(EDITOR'S NOTE: This the first of four stories on the athletic departments at the four local BCS athletic programs – Louisville, Kentucky, Indiana and Western Kentucky. Rick Bozich interviewed the athletic directors at all four schools – Tom Jurich of Louisville, Mitch Barnhart of Kentucky, Fred Glass of Indiana and Todd Stewart of WKU – about the challenges each faced when they started in their jobs as well as their visions and goals. The stories will run Sunday-through-Wednesday on the WDRB News at 10 as well as here at WDRB.com, starting with Glass and IU.)
BLOOMINGTON, Ind. (WDRB) – Renovate Assembly Hall or tear it down and build a new basketball arena?
Will Indiana University football ever compete for a football championship in the Big Ten or even consistently play in mid-level bowl games?
What are the possibilities of starting a basketball series with Louisville or resuming the one that has disappeared with Kentucky?
Those are only a few of the questions percolating on the To-Do List of Indiana University athletic director Fred Glass. But those are not the questions that Glass faced when he left his legal practice in Indianapolis and moved into the IU athletic job nearly five years ago.
The initial questions were considerably more daunting, even for Glass, who has a pair of degrees from IU:
What could Glass do to bring IU back from the NCAA probation that toppled the basketball program? How could he convince fans they no longer had reason to be embarrassed to wear their IU gear?
Over the last five seasons, the trend line at Indiana has moved in a favorable direction. A Big Ten regular-season championship in men's basketball directed by Tom Crean, who recruited Cody Zeller, Victor Oladipo and a string of other top players and students to his program.
Glass has a sign hanging in his office that he was given by a fan in Assembly Hall that describes Crean's work rebuilding the program from probation as the "greatest story ever told." Glass is quick to tell you that he didn't hire Crean from Marquette, but he certainly would have and was eager to add three more years to his contract.
Move on to school's first appearance in the College Baseball World Series. A national championship in men's soccer in 2012, the eighth title won by the school's storied program. Conference championships in women's soccer and men's cross country. A return to the national top 10 in men's and women's swimming.
Football remains a work in progress – a Rubik's Cube that Glass is determined to solve. He hired Kevin Wilson and remains convinced he'll win at IU, even though the Hoosiers (4-6) still have the worst defense in the Big Ten are unlikely to make a bowl game.
"I think behind the curtain, Hoosier Nation can feel that we're top quality, which I don't think we were five years ago," Glass said.
You can watch the interview in the video here at WDRB.com, Glass discusses the future of Assembly Hall, his plan for continuing to upgrade the football program, his thoughts on the value of aggressive leadership and other topics.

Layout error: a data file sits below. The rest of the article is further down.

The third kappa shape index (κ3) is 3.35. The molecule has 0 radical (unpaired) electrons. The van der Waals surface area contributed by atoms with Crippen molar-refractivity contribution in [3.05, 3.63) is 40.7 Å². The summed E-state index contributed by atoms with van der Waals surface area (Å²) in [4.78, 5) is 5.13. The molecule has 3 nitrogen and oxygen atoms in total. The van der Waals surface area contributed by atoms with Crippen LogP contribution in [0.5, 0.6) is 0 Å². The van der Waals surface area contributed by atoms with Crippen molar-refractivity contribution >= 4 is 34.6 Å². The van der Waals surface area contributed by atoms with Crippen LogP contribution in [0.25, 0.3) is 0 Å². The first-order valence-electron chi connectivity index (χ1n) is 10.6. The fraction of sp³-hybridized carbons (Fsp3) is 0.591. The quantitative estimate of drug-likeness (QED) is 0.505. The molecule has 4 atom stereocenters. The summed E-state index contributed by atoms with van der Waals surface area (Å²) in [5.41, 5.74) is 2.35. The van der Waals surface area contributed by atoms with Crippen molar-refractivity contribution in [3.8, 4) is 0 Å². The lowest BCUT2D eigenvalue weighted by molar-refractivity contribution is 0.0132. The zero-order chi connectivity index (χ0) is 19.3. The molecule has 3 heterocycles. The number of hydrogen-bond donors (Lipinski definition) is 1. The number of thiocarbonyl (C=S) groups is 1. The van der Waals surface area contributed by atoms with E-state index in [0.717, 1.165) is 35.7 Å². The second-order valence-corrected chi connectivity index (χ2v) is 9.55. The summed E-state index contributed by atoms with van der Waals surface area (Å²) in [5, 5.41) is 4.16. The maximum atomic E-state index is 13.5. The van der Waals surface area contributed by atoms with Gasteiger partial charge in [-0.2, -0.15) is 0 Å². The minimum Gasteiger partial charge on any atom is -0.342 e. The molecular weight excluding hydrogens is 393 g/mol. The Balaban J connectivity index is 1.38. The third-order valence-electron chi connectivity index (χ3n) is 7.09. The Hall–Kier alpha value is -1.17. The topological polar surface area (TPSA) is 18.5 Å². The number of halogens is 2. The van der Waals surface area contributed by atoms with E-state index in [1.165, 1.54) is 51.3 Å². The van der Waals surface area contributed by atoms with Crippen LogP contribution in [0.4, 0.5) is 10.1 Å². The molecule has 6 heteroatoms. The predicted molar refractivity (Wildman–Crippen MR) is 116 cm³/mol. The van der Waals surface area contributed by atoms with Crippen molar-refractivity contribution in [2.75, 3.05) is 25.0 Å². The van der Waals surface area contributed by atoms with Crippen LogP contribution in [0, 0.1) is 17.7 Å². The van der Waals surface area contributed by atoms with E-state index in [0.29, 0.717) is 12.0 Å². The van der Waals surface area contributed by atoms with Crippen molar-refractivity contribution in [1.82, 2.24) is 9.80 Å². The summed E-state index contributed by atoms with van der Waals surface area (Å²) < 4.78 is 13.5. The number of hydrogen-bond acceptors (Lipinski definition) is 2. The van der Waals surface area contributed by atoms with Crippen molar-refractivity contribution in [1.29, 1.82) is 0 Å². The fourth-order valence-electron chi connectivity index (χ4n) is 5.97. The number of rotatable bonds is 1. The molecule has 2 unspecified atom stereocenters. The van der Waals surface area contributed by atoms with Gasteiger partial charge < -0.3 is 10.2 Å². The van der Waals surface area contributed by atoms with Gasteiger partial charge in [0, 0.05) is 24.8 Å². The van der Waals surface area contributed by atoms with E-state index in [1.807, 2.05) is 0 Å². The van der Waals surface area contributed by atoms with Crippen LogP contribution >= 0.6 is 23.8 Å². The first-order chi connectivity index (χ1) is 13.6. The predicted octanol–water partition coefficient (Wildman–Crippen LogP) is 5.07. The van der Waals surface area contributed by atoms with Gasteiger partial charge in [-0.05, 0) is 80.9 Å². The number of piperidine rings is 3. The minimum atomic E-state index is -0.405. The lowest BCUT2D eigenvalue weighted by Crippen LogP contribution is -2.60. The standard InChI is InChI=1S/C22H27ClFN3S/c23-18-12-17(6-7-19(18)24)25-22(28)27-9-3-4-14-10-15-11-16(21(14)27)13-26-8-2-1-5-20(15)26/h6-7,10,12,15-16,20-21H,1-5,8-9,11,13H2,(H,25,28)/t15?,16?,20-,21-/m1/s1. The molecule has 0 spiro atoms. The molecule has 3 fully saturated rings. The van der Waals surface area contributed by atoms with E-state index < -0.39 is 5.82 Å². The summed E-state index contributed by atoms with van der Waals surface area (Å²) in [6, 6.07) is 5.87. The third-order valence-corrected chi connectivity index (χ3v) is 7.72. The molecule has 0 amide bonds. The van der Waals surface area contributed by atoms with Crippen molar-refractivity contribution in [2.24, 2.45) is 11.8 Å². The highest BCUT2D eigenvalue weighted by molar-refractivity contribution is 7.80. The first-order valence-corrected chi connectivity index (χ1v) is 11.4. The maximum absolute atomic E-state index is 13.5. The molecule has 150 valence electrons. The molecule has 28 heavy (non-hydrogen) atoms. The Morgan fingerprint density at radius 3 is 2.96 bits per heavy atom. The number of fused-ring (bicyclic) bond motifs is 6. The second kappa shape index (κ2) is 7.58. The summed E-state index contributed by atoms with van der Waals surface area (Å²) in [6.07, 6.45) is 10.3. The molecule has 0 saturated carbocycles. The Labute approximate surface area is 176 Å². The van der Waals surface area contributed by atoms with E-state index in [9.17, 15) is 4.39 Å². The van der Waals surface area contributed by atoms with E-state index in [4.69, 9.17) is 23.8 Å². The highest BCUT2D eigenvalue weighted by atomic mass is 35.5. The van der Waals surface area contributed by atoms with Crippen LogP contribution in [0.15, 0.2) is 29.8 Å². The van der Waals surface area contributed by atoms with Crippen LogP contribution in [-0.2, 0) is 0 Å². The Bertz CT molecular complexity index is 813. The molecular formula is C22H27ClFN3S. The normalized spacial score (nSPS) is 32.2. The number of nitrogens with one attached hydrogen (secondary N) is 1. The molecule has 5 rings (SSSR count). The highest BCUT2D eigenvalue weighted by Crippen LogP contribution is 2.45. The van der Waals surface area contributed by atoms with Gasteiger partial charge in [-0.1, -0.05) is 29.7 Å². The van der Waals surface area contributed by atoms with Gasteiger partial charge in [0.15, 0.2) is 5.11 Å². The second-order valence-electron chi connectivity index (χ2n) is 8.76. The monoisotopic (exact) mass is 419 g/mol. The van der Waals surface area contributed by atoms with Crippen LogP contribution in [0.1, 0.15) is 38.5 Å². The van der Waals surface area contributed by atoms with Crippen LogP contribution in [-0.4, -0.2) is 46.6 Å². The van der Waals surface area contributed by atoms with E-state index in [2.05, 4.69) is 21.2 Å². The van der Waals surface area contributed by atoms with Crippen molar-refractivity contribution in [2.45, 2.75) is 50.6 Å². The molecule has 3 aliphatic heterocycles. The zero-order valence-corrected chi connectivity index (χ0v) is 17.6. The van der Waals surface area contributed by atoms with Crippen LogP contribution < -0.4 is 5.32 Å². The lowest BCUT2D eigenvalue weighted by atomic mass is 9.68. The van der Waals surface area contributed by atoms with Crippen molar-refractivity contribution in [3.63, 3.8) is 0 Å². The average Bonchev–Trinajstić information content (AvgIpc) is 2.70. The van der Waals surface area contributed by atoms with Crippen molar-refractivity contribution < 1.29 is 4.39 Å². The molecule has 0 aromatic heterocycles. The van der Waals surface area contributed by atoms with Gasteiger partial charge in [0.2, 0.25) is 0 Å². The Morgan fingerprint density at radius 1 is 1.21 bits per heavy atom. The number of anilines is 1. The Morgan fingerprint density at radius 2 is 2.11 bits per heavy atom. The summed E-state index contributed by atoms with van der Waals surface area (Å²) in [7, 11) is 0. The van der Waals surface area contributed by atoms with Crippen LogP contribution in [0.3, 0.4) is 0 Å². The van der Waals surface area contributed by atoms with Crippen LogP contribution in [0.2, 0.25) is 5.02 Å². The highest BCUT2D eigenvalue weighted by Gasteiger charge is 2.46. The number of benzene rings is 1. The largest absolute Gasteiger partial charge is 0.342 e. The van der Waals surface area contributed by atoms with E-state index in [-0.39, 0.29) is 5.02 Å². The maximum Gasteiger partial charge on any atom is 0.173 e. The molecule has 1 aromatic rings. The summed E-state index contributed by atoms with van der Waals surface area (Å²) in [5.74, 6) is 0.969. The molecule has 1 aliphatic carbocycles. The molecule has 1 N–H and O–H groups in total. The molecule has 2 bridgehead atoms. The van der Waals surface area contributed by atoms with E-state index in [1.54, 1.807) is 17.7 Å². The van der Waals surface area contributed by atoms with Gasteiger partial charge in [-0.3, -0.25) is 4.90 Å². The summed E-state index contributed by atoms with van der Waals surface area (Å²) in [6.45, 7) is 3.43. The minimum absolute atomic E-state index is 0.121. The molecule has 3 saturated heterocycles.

Among the highlights:
*Glass prefers renovating Assembly Hall to building a new basketball arena, a project that he says would cost more than $300 million. He said the department could raise the money, but all other capital projects would have to be placed on hold. Glass plans to make an announcement about Assembly Hall soon.
"I think starting over with Assembly Hall would be giving up a competitive advantage that we have right now," Glass said. "I think the best thing to do is preserve it and enhance it."
*Glass said he has been a fan of Crean from the coach's time at Marquette and that IU should have hired Crean instead of Kelvin Sampson to replace Mike Davis in 2006. Glass watched Marquette basketball closely because one of his sons was a student at the school in Milwaukee. *Glass said upgrading the football program is essential to improving the national profile of Indiana athletics. He's increased the revenue invested in the football program, but understands that more investments are needed.
"Football disproportionately represents your university, fairly or unfairly," Glass said. "People tend to think of the quality of your university in context with the quality of your football program. We have an excellent university, world-class. Our football program hasn't been that. But I don't think there is any reason Indiana can't be a quality football school."
*Glass said that IU is still playing catch-up with other Big Ten schools in football, but that the two most important factors in building the program are continuity with a single coach and investing more resources in the program.
"We haven't invested in football at Indiana," Glass said. "My guess is that the average tenure of an IU football coach since Bill Mallory (who was fired about 20 years ago) left is probably 2 ½-to-3 years. "
Stay with us. Stay with us, we're going to keep pounding the rock."
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